Disabled children in one of the region’s most deprived communities are being penalised at their school because of a police investigation into the misuse of up to £162,000, an MP has claimed.
Easington MP Grahame Morris said pupils at Glendene Arts Academy in Easington Colliery, County Durham, were the “innocent victims” in the latest scandal involving an academy school.
Officials are in the process of recovering funds after an inquiry found money had been misspent.
But the MP said the cash should be returned to the school so it could be spent on teaching staff, support staff and equipment for the children, as originally intended. The Department for Education’s Internal Audit Investigation Team, acting on warnings from a whistleblower, found that a private business was set up to raise funds for the school – but the reality was that the school had been providing resources to the business, which has not been named.
The inquiry report warned: “We cannot identify any discernible benefit for the academy in this arrangement; it has resulted in the loss of over £162,000 that should have been used for the benefit of the academy pupils.” It added: “Governors of the academy reported the matter to the police, who we understand are investigating the case.”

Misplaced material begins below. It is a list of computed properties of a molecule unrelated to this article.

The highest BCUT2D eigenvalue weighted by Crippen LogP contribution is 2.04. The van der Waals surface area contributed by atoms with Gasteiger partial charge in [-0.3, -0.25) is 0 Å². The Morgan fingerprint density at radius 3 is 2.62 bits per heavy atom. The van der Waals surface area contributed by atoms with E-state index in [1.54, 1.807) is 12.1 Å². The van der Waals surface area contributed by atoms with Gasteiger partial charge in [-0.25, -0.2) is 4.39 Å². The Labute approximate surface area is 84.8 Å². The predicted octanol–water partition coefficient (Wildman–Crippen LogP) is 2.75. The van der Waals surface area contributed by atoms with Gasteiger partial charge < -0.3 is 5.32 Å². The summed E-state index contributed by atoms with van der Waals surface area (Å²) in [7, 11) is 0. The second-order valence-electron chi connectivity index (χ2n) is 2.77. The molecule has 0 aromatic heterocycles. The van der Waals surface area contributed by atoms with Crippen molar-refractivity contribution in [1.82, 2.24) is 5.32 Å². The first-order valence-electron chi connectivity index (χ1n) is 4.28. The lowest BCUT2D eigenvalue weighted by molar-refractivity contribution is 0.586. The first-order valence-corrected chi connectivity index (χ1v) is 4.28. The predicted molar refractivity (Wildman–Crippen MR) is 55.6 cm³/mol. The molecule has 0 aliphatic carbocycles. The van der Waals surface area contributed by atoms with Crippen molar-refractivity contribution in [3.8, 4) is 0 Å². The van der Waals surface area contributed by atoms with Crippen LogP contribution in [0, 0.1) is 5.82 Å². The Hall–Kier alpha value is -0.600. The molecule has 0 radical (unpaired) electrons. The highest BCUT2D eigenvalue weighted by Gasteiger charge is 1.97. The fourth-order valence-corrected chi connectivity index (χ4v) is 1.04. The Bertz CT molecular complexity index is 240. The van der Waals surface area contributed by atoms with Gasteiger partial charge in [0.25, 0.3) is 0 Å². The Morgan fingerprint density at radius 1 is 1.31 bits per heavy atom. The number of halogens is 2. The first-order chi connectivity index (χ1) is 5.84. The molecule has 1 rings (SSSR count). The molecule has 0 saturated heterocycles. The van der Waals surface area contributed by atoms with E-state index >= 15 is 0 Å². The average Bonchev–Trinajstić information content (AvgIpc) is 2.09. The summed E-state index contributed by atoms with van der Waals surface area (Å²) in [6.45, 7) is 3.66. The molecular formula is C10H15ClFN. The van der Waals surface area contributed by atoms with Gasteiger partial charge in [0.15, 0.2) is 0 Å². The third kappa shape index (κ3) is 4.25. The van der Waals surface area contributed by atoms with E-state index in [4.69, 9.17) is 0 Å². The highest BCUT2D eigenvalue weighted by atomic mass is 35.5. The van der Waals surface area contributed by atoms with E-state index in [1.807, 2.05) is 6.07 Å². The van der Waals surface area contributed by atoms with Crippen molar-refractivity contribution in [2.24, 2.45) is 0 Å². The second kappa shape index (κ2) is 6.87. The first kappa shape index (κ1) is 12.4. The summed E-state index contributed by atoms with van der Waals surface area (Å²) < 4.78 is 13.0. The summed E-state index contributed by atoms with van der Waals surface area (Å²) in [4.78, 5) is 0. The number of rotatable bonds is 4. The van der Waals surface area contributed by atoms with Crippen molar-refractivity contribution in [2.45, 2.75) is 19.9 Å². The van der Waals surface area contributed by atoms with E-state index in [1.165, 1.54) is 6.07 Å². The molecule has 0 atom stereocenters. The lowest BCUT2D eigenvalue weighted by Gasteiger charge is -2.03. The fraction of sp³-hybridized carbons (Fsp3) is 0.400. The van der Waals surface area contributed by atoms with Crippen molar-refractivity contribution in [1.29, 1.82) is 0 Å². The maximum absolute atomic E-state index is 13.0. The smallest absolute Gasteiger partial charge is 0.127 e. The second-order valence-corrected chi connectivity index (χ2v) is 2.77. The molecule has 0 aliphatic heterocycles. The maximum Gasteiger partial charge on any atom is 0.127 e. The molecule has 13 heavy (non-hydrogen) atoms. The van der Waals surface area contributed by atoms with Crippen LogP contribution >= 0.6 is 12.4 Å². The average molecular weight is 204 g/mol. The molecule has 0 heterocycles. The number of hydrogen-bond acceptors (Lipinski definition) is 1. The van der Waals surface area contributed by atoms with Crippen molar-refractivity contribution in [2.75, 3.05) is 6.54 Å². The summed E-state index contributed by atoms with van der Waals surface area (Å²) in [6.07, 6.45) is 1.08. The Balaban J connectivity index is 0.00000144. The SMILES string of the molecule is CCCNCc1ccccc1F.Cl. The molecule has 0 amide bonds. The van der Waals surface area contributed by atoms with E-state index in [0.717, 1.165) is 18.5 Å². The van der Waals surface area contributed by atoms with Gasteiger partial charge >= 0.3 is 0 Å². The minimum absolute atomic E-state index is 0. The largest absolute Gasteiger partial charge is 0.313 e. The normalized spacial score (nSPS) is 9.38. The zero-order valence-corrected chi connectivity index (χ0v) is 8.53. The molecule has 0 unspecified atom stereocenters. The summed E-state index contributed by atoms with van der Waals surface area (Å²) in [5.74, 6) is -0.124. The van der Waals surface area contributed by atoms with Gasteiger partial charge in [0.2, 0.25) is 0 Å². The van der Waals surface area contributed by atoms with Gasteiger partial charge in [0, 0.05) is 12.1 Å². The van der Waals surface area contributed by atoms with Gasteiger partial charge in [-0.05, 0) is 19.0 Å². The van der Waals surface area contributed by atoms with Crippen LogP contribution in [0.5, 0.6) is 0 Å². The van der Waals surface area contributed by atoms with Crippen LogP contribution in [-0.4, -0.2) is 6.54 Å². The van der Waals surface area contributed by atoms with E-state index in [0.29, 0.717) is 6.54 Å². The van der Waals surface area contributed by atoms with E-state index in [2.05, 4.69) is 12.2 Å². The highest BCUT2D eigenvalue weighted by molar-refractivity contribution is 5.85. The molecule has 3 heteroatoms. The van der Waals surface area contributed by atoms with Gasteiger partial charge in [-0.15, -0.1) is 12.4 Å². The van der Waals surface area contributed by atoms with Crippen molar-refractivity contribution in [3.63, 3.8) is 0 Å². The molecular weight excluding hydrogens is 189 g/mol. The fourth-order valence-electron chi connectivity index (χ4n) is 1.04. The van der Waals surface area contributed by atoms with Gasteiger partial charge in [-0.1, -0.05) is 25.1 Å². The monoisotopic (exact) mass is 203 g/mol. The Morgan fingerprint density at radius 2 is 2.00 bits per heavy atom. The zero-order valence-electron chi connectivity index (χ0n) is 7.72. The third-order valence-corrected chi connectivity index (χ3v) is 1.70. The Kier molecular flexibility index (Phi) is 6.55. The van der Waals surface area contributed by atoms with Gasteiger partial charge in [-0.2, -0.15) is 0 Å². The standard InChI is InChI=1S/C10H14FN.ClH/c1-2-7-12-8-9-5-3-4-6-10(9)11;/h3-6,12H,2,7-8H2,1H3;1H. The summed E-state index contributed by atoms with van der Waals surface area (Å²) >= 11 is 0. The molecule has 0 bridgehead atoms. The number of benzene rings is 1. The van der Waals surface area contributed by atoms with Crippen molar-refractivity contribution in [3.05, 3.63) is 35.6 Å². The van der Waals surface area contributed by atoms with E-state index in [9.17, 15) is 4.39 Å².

Most of the lost funding involved staff working full time for the business while their salaries were paid by the school, which serves 175 children between two and 19 with a range of learning difficulties. It makes Glendene Arts Academy that latest in a series of troubled academies. But the Department for Education insisted there was no widespread problem with the management of the schools.
A spokesman said: “Fraud is unacceptable wherever it occurs, but it is false to imply fraud is more common in academies than in council-run schools. Last year alone, the Audit Commission identified 191 separate instances of fraud in council-run schools.”
Mr Morris said he welcomed steps to identify any wrongdoing but added: “The Education Funding Agency have already effectively fined the school over £160,000, and that’s money that should go into providing teaching staff, support and equipment for some of the most vulnerable children.
“If there is misappropriation of funds, then the individuals responsible should be held accountable.”
Rob Wright, the new chair of governors at Glendale, said: “We are trying to understand and unravel complex issues which came to light in the first audit following conversion to academy status.
“I am confident now that our academy has strong leadership.”